The only way I know how to deal with this after so long is I realize that I have to be accountable to someone/people.  At this point I ask a couple of key people in my life to walk with me for a minute.  I tell them that no matter what happens or what I say either 1 of 2 things are happening with me. 1: I am moving forward.  2: Someone is taking me for medical attention.  No excuses.  Move or see a doctor; somehow in doing this I felt a relief and was able to just keep clicking off the loops.  Didn’t have any other choice, right!?  :)

     As the day wears on and sun keeps moving, that afternoon the heat breaks and we start getting shade again.  I start to feel better and can tell that it keeps getting cooler.  I get an odd look from a runner because I state out loud “Keep coming down” as I pasted the dreaded chair thermometer.
Don't know what's harder running or counting everyone's laps!

     In events like this, it is so nice to see friends and have their support.  One of my oldest friends, Nate Ridgeway has recently gotten bitten by the ultra-running bug and shows up to cheer us on and see what these timed events are all about.  Also, Ronnie Hines shows up.  He is running the night 12 hour event going from 9pm-9am.  

     Rhonda is also doing the night 12 hour.  The heat is like kryptonite with her having MS, so the night 12 hour is such a better option for her.  That was another reason I wanted to get 60 miles done in 12 hours to be able to walk some laps with her.  But at this point I am doing well enough she tells that I am doing great and I need to run my own race.  Besides, I will see her ever so often and most of those times I pause for a second to kiss her and run on.

     Ronnie Hines has signed up to do some training miles for an upcoming hundo.  When he gets over half way of goal for the night he finds me and we start clicking off the miles together.  For me, it is such a wonderful thing to have a good friend run with you and talk about different things.  Some of the bonds that I have made in ultra-events are some of the strongest in my life right now.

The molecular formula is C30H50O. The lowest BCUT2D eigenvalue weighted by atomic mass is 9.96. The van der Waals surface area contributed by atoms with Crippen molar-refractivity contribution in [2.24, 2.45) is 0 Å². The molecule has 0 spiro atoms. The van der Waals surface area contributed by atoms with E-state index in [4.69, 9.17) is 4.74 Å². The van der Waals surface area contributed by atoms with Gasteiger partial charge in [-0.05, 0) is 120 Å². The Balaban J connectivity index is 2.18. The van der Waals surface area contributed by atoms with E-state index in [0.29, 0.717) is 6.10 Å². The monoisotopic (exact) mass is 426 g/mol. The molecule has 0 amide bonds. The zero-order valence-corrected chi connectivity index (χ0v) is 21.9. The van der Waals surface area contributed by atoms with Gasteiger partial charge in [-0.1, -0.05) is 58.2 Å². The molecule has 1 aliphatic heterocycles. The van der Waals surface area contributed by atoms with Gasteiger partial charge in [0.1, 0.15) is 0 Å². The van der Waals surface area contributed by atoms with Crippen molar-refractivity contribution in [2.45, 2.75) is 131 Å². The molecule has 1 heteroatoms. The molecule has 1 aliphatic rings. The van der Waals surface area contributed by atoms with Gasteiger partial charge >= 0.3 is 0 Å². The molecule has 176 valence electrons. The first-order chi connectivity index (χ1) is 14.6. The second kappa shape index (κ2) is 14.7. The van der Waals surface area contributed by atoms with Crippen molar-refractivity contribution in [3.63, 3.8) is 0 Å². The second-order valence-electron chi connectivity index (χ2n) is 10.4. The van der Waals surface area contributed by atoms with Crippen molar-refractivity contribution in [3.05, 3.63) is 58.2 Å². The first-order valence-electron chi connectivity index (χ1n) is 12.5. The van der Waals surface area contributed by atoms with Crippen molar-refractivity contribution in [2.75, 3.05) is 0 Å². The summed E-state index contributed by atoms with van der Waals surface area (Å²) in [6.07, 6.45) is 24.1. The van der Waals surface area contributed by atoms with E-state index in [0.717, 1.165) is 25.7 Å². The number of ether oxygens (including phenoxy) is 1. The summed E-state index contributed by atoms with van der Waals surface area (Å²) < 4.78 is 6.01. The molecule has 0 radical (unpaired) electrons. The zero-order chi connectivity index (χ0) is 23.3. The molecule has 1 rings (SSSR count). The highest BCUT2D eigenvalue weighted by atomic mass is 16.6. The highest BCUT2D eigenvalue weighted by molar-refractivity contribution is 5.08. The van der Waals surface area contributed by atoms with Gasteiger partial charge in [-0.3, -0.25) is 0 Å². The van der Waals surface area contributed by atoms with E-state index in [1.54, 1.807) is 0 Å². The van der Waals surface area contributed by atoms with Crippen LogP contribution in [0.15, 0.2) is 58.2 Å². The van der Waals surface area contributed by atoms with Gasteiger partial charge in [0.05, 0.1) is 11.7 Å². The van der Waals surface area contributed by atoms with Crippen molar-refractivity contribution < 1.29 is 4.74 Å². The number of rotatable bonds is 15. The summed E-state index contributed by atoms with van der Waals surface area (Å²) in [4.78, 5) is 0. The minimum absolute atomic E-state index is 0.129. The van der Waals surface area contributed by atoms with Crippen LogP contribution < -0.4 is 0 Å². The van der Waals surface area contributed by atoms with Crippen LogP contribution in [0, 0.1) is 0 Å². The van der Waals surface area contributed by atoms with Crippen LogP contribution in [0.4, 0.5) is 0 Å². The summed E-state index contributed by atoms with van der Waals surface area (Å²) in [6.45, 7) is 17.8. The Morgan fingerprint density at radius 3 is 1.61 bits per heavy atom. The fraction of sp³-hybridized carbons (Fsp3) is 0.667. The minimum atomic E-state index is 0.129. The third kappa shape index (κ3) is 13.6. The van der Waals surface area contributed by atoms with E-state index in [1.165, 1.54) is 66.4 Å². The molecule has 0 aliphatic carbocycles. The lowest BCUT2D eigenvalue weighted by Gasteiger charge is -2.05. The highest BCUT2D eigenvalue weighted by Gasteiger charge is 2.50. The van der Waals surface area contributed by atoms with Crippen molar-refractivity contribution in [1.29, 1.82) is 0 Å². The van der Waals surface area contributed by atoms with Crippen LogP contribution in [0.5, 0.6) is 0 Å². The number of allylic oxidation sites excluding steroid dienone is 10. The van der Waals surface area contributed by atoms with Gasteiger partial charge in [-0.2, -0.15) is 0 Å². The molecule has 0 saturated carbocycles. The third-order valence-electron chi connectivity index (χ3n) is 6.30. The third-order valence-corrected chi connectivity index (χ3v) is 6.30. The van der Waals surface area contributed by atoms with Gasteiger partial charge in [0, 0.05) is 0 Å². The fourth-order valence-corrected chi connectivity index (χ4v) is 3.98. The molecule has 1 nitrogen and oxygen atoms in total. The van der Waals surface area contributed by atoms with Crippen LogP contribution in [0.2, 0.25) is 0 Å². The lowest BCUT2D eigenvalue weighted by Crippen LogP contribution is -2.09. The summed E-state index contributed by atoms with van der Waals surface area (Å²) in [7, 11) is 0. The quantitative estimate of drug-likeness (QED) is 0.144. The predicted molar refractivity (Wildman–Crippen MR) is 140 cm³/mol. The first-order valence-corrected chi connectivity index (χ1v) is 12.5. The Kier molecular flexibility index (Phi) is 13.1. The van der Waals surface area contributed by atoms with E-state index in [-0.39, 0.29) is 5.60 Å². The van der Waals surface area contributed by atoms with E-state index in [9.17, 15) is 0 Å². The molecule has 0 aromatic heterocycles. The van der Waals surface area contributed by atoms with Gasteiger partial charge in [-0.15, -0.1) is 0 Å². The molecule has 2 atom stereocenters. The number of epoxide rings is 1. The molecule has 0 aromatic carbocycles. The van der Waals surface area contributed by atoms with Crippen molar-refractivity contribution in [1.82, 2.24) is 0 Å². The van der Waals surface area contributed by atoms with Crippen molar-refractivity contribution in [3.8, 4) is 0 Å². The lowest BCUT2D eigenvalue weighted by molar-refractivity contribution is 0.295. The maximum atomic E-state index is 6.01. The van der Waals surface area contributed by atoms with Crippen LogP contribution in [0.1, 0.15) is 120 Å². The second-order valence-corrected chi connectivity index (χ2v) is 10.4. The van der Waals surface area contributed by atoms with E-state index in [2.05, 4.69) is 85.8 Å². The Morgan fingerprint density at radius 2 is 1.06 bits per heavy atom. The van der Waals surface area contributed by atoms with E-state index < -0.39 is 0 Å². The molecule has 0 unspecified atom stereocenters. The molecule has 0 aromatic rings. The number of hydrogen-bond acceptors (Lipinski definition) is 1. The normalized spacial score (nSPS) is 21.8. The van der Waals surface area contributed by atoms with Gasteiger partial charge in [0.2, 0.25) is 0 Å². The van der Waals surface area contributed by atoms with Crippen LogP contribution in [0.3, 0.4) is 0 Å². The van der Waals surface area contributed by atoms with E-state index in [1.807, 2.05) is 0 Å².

It happens to be nearly a full moon out this night so early on most people figure out that they can run just fine without their headlamps.  I am not sure what time it is, but I joking say to Ronnie, “Man, am I the only 24 hour person out here!!”  Shortly after we pass by the timing tent and Ronnie says something to Willy and Perry Sebastian of my comment.  I find out that other 24 hour people are still out there, but that I am now currently in first place.  WHAT???  ME!!!  From the volume of people I did think that I was in the top 5, but it was a shock to find out that I was in first.  

     I’ve never been in this situation before, what do I do?  Well, I haven’t reached 100 miles yet, and that was the #1 goal in starting this event.  Run 100 in sub 24 hours.  So that becomes the focus and if I can keep going after 100 and let things fall where they do.  

     I complete lap 99 and Ronnie hooks back up with me.  He has spent the last 6 hours helping me and other runners that were still out there.  We head out and it still makes me laugh all the positive things that he is saying and getting me pumped to complete 100 miles.  I am so pumped that in the last ¼ mile I speed up to about 8:30 pace.  100 miles = 22:34  
Run till someone hands you a buckle!

      Rhonda already reached her goal of 30 miles and just continues to go on.  I ask Dr. Linkhorn to help me with some stretching till Rhonda comes back around.  I decide that I am going to continue walking with her as long as she can keep going.  We are able to get 2 more miles in before time runs out.

I am still in shock that I won. 
Best trophy I have ever won!!!

Thank you’s:

Josh and Leah, Hiker Hostel: We really appreciate being able to come crash out at the Hostel after the race.  We enjoy your place so much.

Mike Delang, Harry Goslow, and the No Boundaries crew:  I can’t thank all of the AS volunteers enough for being there for 24+ hours.  Mike, did a great job of getting coverage for the AS and as always you know how to push my buttons!  Harry, thanks for helping us load up at the end, meant a lot to me.

Dr. Linkhorn and SCI: you guys rock!  Thank you for all that you did in helping me and other runners there.  Have heard nothing but praises from you guys being there.

Ronnie Hines: your unselfish actions that day was in true spirit of this family of ultrarunners.  Thanks for being there for me and others!

Willy: dude, you so know how to RD, but you are even better at being a friend.  Never would have gotten sub 24 without your push.

Grace: made me so proud helping out like you did and getting in 13 miles yourself!  Love my girl!